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Rick Seymour

The most interesting aspect of the early Scoutmaster handbooks is the fact that the BSA did not use the "Patrol System" or "Patrol Method" for most its first twenty years.  The very first mention comes in the form of a supplement to the Handbook for Scoutmasters, Second Edition

This omission is puzzling given William D. Murray's account of the "careful procedure" involved in creating the first edition:

The preparation of the first issue of this book proceeded slowly in spite of the insistent demands from the Field for it, in order that the final book might represent the best thought and procedure.  It was published first in a series of pamphlets, which were made available to the Field and, in 1913, 10,000 copies in proof form were printed.   The Executive Board authorized the distribution of these, without cost, to the men actively engaged in Scouting at that time, and authorized the sale of the proof edition at $.25 each.  At that time, there was considerable concern as to whether the book would meet the needs of all the men in the Field.  By circular letter and through the magazine SCOUTING, all of the active Scoutmasters and other Scout Officials, were urged to submit their suggestions as to changes.  No radical changes were suggested, and in 1914 the first edition was printed [The History of the Boy Scouts of America, pages 397-398].

It is surprising that not a single person in the "Field" noticed that the central principle of Scouting, the "Patrol System," was missing.  The Six Principles of Boy-Work takes its place, for which there is no acknowledged source.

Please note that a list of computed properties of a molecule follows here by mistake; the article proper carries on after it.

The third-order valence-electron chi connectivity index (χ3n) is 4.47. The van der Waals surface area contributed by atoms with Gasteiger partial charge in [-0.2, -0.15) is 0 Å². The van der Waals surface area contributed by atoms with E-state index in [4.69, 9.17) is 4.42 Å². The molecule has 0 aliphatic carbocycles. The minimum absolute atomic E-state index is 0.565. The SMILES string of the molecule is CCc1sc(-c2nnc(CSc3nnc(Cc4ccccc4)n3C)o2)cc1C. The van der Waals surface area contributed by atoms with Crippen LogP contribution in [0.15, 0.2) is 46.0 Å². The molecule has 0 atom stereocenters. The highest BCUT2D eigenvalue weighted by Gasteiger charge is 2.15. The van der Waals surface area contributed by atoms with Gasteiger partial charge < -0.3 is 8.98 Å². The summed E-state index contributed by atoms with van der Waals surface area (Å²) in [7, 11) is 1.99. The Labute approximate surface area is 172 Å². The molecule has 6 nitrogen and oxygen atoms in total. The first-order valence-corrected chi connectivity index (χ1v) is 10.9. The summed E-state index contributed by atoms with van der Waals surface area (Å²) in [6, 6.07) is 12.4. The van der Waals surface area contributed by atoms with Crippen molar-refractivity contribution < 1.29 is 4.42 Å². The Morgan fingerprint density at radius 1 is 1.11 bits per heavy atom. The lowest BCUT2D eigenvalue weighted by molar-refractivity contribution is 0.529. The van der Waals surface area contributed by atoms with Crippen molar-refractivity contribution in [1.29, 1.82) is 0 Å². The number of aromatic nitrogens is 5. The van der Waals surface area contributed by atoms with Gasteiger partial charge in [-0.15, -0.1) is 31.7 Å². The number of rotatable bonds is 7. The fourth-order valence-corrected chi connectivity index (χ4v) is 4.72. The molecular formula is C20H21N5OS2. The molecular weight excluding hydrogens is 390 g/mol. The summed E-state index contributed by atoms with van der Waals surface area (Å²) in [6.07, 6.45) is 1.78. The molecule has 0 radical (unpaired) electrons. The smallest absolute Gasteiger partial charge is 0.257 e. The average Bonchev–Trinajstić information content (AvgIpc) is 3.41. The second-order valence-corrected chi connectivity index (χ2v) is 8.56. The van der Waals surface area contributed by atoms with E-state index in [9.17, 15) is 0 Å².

Most likely this theory is borrowed from an organization such as the YMCA.   Clearly it is not based on any of Baden-Powell's work because in the "Principles of Boy-Work" scheme the "Scout Master" is clearly in control.  

To "get in on the deal," a boy had to agree that the Scout Master decides "what the game is and how it is to be played":

First, there must be a clear plan well thought out, progressive in its stages with an aim for each stage.  In other words no man need try to work with a group of boys unless he knows what he wants to do, not only in outline but in detail.  He must have these details in mind and so well worked out in his thought knowing exactly what comes next....as to be master of the situation at all times and to be the recognized leader....That is to say, he should tell the boys what the game is and how it is to be played, getting their approval and agreement to get in on the deal [emphasis added].

The Principle following this one indicates that once the adult leader gives the boys his plan, he should "let them do as much of it as they can and will do under adequate supervision...." In other words, he lets them figure out their own way of carrying out the Scout Master's creative plan.